And then, there’s 26 letters that could come after it That’s 276 letters And so that’s going to be a lot of conditional probabilities for 256 characters of code They’re probably not going to fit in there very easily, if at all So I was trying to figure out a different way to do this And the way I came up with was– I tried a bunch of things And I was getting, maybe, dictionary words like 3% of the time It was very futile And then I decided, OK, well, what if I just take the first two letters of common four-letter words and the last two letters of common four-letter words? And I’ll just jam them together at random and see what happens Well, as it happened, even without any fix up, I was getting 60% dictionary words by doing that It was pretty amazing I had a chance to speak to a phonologist at MIT about this, and to describe this process And he said, oh yeah, turns out, from monosyllables, the initial and final bigrams are going to be pretty much independent And so my first thought was, oh well, he knew that already That’s too bad And then, I was like, well, he probably went to graduate school for like seven years to learn that And I was just playing around with a Perl program for a few hours So maybe that’s interesting And there’s other things that I learned about this as well So if you just produce a string of words, it’s not that recognizable as a poem to most people But if you shape them into lines and stanzas, ah, it’s starting to look more like a poem And then, I spent a good deal of those 256 characters producing these titles at the top of each of these, just indenting by one space And so it turns out that makes things, at least to me, look considerably more like a poem These framing elements and the overall shape of the poem are quite important to it “The car Tat to baed The bure Hoke no tosh Toes on hoes Cack on bar The pang Rall on mosh Bat of dear.” So I’ll show you the second one of these I tried to do some things quite differently here I was satisfied with a small vocabulary There’s only 89 words this generates, including all the close clasp words, the ampersand But I wanted to have a variable line length I wanted to have a shape of a stanza In fact, the line tends to become smaller, as you can see, in the pans here, as this continues And I wanted to have variability of word length as well And I was willing to sacrifice that large vocabulary to do this So I get things like this in this poem “The kits The pan– a kin A twin Of twit twits fit Shill Span– the skill Sit & skit To chin– a shin A spill To sit Fan The grin Grit The grins Twin & shill Of spit Chill shills the grin Spin To spill A kit Chill Twill.” A solution to generating the indefinite article is to not produce any words that begin with vowels or that begin with vowel sounds So I never have to produce “an.” I only have to produce “a.” So there’s a lot of things like that, which are not, certainly, general purpose solutions, but which given interesting– for me– an interesting engagement with language and understanding of their possible textures So there’s actually seven of these But I’ll read a bit from the third And then, I’ll move on to this final thing that I wanted to share with you And this third one, I decided, I’ll get rid of the titles And I’ll try to look at compound words– how can I compound a list of three-letter words that standalone as words into new words? And how can I make something that seems like, maybe, the beginning of a narrative– not a full story, but something that suggests a situation, something that’s suggesting narrativity? And this is what I came up with “One_red_manape and the_wax_apeape cut_on _hip_godbot and the__boyeel ran_off The_wan_manhat and __apeboy put_out One_botelf and on__elfnun jam_her One__godman and one_red_elforc set_on The__nunman and one_fat_orcbot hit_us One_red_hatorc and the__apeboy put_her.” So that’s ppg256 3 And it’s the third of seven of these very concise Perl programs which– I think you get the sense– I’m not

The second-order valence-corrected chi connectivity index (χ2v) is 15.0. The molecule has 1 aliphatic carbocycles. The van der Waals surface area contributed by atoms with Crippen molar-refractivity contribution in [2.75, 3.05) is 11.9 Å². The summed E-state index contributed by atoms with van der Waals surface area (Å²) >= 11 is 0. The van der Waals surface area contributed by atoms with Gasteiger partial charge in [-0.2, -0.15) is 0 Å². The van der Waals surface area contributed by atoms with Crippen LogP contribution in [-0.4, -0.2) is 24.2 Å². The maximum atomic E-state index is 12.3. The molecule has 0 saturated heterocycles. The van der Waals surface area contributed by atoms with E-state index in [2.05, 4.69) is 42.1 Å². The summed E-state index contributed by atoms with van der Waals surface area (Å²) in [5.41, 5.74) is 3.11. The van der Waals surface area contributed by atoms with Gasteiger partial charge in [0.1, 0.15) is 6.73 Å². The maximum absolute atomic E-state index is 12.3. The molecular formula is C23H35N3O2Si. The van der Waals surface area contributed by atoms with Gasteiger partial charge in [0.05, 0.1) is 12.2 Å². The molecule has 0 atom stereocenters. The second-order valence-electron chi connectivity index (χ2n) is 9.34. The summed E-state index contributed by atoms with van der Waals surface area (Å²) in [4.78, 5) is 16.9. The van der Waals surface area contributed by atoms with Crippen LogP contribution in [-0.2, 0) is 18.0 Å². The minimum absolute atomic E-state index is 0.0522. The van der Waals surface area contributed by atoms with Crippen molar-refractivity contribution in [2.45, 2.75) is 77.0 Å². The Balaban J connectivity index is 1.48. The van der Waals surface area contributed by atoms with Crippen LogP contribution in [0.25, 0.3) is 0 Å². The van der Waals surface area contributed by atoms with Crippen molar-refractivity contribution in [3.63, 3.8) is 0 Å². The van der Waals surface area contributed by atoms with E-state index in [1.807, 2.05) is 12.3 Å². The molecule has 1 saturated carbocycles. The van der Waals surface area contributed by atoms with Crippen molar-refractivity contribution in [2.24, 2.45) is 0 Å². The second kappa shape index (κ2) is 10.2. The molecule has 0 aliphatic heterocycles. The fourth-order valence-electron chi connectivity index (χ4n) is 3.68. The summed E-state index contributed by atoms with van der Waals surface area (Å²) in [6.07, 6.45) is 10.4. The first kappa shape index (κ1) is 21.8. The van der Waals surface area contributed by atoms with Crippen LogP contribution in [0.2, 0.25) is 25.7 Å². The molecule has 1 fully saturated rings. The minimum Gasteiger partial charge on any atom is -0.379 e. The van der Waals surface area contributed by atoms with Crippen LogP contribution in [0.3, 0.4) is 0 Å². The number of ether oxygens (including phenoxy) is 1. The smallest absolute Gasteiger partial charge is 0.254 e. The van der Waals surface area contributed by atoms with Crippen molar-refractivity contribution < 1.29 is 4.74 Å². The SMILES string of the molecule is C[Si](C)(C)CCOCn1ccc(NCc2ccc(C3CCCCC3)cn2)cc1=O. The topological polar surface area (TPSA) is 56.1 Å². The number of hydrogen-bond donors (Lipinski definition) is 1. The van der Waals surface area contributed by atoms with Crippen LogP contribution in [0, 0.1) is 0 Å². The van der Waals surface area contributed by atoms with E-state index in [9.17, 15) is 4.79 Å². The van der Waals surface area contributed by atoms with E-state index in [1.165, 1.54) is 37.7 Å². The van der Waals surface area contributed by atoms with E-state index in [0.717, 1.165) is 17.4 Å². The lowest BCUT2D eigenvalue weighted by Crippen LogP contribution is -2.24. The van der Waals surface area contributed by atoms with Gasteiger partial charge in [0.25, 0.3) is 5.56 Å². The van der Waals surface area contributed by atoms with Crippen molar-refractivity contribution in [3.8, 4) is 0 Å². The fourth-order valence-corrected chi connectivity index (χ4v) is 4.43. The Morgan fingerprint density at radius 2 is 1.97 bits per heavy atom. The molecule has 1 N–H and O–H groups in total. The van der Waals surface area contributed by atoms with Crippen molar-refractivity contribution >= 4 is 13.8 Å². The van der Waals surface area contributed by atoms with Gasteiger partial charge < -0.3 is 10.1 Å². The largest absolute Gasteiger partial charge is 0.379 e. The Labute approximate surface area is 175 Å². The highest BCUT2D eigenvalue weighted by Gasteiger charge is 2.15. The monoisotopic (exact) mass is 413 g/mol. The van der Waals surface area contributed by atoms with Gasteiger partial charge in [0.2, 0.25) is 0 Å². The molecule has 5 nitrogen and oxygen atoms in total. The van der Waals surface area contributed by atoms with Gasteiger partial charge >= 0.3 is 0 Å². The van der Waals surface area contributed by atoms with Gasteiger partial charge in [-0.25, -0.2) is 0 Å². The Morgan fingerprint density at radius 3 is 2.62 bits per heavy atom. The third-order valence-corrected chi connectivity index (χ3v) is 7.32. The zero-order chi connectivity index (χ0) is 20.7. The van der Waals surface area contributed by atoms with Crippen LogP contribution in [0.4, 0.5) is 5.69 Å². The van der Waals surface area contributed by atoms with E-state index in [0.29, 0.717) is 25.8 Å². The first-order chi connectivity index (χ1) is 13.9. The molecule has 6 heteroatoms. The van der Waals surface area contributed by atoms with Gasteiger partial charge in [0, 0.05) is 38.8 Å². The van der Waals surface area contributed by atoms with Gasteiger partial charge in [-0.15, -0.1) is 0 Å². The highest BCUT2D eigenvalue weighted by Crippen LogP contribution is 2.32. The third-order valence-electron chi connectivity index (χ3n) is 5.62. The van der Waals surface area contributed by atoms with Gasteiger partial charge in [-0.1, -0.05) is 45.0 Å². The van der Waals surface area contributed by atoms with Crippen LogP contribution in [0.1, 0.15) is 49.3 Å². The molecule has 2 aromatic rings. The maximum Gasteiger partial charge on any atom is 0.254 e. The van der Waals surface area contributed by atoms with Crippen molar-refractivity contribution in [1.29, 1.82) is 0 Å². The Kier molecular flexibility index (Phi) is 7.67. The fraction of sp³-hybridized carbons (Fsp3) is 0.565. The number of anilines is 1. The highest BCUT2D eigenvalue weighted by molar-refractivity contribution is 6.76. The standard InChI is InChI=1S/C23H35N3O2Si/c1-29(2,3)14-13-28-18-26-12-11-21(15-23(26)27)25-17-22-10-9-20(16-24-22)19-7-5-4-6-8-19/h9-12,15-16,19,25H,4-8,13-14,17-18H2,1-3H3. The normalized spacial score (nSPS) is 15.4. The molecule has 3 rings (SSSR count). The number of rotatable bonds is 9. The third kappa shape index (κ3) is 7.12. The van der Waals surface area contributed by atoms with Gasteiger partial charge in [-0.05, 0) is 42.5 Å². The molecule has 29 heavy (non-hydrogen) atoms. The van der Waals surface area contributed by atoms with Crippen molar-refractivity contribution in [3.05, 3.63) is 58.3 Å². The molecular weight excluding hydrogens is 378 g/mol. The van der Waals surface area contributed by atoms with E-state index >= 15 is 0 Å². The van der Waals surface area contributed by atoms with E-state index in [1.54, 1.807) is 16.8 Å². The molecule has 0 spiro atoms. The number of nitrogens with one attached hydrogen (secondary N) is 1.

trying to use to express things about my life or emotion, but I’m trying to use to explore language in a poetic way, through the making of a poetry generator and the making of a poetic language– in some ways, the same type of investigation that people are doing when they’re doing linguistics or computational linguistics, but through a different, non-scientific means– that is, this poetic production So I wanted to share with you a book that I just finished and just had printed It’s called “Megawatt.” And it’s a book that– there’s some story behind it The seventh of these ppg256 programs is based on a passage from Samuel Beckett’s second novel, “Watt.” And after doing this, I made a Demoscene production called “Nanowatt,” which is a 3.5K VIC-20 program that generates 8K of “Watt” exactly, in English And then, it goes on to generate 8K of “Watt” in French And these are certainly out of the ordinary endeavors But the point of engaging with the novel in this way is to try to read it, to try to understand it through reimplementing it So I’ll show a little bit of– here’s the– So this is the book cover And this is a little from the preface, which is also the doc string And “Megawatt,” then, is the third computational project I’ve undertaken to try to deal with Samuel Beckett’s novel This novel has some more or less ordinary language in it But it also has these really bizarre passages in which every combination of three or four different elements will be described So it will be described, for instance, that Watt heard voices which sometimes sang, cried, stated, or murmured or that he felt calm, and free, and glad, but maybe not calm, and free, glad, but at least calm and free, or free and glad, and so on And so what I’ve done is to re-implement these passages from “Watt” computationally– created programs that would write what Beckett wrote And then, I extended them so that they would say even more So the 2 and 1/2 pages that are in “Watt” describing Mr. Knott’s physical appearance occupy, here, more than– the corresponding section in “Megawatt” occupies more than 200 pages And I’ll read you a little bit of that “With regard to the so important matter of Mr. Knott’s physical appearance, Watt had, unfortunately, little or nothing to say For one day, Mr. Knott would be thin, small, pale, dark, brown-eyed, ectomorphic, clean-shaven, and erect, and the next, thin, small, pale, dark, brown-eyed, ectomorphic, clean-shaven, and stooped, and the next, thin, small, pale, dark, brown-eyed, ectomorphic, clean-shaven, and leaning, and the next, thin, small, pale, dark, brown-eyed, ectomorphic, bearded, and erect.” OK And so on, for more than 200 pages And at the end of this book is all of the code that’s used to generate the main text of the book It’s a 350-line Python program And from a standpoint of reading from literary experience, it seems that we’re confronted with things that, although in terms of the amount of time it takes to read them, we physically have the time, in our lives, to read something like this But it’s illegible due to not being created in a human way, for reading But we can still encounter it computationally And so “Megawatt” is part of that project And “#!” is another aspect of that project, not to confuse, not to puzzle people, but to show that computation is something that can engage with poetry and language in new sorts of ways And of course, the focus is on these very simple programs, which, for the most part, can be used offline There’s only one part of “Megawatt” that even makes use of WordNet Because there’s the dish that Mr. Knott eats that seems to contain every possible food in it And so I use WordNet to enumerate that possibility So that’s some about the project of “#!” and this newly released book